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Adv Biochem Eng Biotechnol. 2014;141:211-35. doi: 10.1007/10_2013_200.

Microbially supported phytoremediation of heavy metal contaminated soils: strategies and applications.

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Institute of Microbiology-Microbial Communication, Friedrich Schiller University, Neugasse 25, 07743, Jena, Germany.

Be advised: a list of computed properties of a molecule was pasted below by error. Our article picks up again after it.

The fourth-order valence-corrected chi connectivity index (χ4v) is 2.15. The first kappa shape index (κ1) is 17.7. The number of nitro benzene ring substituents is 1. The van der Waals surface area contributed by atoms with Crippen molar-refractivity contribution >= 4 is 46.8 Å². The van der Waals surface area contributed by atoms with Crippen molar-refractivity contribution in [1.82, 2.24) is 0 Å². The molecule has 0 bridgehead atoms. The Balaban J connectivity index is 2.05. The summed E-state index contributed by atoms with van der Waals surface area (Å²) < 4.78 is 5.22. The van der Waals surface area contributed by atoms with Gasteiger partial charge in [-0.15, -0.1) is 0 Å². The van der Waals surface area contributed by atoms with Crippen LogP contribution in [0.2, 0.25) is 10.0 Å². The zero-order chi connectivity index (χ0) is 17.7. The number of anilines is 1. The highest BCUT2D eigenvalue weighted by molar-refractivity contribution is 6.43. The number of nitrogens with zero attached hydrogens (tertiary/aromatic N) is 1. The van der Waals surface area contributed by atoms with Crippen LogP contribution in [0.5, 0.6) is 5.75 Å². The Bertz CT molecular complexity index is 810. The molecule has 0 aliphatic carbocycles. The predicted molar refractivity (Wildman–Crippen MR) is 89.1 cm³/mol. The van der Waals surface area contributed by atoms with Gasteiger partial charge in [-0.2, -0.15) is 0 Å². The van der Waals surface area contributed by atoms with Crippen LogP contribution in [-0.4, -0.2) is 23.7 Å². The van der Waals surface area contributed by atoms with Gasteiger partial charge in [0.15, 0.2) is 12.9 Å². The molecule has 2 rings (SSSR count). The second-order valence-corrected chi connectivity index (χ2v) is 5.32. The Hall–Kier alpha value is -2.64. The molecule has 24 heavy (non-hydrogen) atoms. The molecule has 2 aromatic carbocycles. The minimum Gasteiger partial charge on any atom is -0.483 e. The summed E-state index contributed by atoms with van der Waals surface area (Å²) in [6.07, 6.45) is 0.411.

Heavy metal contamination of soil as a result of, for example, mining operations, evokes worldwide concern. The use of selected metal-accumulating plants to clean up heavy metal contaminated sites represents a sustainable and inexpensive method for remediation approaches and, at the same time, avoids destruction of soil function. Within this scenario, phytoremediation is the use of plants (directly or indirectly) to reduce the risks of contaminants in soil to the environment and human health. Microbially assisted bioremediation strategies, such as phytoextraction or phytostabilization, may increase the beneficial aspects and can be viewed as potentially useful methods for application in remediation of low and heterogeneously contaminated soil. The plant-microbe interactions in phytoremediation strategies include mutually beneficial symbiotic associations such as mycorrhiza, plant growth promoting bacteria (PGPB), or endophytic bacteria that are discussed with respect to their impact on phytoremediation approaches.

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